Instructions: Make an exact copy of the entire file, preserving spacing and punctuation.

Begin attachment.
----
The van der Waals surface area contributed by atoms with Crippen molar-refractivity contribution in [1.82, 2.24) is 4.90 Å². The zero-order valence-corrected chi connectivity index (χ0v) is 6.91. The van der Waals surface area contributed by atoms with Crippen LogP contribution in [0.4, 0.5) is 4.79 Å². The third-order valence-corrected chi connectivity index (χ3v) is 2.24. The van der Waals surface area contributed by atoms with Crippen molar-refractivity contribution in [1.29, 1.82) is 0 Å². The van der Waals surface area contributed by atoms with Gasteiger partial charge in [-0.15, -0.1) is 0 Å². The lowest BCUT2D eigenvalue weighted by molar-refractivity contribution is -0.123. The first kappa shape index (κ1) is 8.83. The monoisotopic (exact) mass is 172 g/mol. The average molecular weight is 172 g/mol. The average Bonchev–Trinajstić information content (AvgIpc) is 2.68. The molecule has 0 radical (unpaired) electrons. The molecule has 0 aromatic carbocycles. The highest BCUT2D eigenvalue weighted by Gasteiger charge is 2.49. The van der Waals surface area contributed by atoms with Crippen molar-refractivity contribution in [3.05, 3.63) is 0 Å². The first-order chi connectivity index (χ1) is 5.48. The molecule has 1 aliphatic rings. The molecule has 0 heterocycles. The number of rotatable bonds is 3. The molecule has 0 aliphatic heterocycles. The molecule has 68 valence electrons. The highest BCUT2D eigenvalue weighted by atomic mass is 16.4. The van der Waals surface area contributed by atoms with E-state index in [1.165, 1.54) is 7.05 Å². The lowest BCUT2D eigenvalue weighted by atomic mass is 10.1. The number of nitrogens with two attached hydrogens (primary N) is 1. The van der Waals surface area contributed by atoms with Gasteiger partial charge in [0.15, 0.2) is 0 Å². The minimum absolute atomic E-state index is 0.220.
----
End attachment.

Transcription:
The van der Waals surface area contributed by atoms with Crippen molar-refractivity contribution in [1.82, 2.24) is 4.90 Å². The zero-order valence-corrected chi connectivity index (χ0v) is 6.91. The van der Waals surface area contributed by atoms with Crippen LogP contribution in [0.4, 0.5) is 4.79 Å². The third-order valence-corrected chi connectivity index (χ3v) is 2.24. The van der Waals surface area contributed by atoms with Crippen molar-refractivity contribution in [1.29, 1.82) is 0 Å². The van der Waals surface area contributed by atoms with Gasteiger partial charge in [-0.15, -0.1) is 0 Å². The lowest BCUT2D eigenvalue weighted by molar-refractivity contribution is -0.123. The first kappa shape index (κ1) is 8.83. The monoisotopic (exact) mass is 172 g/mol. The average molecular weight is 172 g/mol. The average Bonchev–Trinajstić information content (AvgIpc) is 2.68. The molecule has 0 radical (unpaired) electrons. The molecule has 0 aromatic carbocycles. The highest BCUT2D eigenvalue weighted by Gasteiger charge is 2.49. The van der Waals surface area contributed by atoms with Crippen molar-refractivity contribution in [3.05, 3.63) is 0 Å². The first-order chi connectivity index (χ1) is 5.48. The molecule has 1 aliphatic rings. The molecule has 0 heterocycles. The number of rotatable bonds is 3. The molecule has 0 aliphatic heterocycles. The molecule has 68 valence electrons. The highest BCUT2D eigenvalue weighted by atomic mass is 16.4. The van der Waals surface area contributed by atoms with E-state index in [1.165, 1.54) is 7.05 Å². The lowest BCUT2D eigenvalue weighted by atomic mass is 10.1. The number of nitrogens with two attached hydrogens (primary N) is 1. The van der Waals surface area contributed by atoms with Gasteiger partial charge in [0.15, 0.2) is 0 Å². The minimum absolute atomic E-state index is 0.220.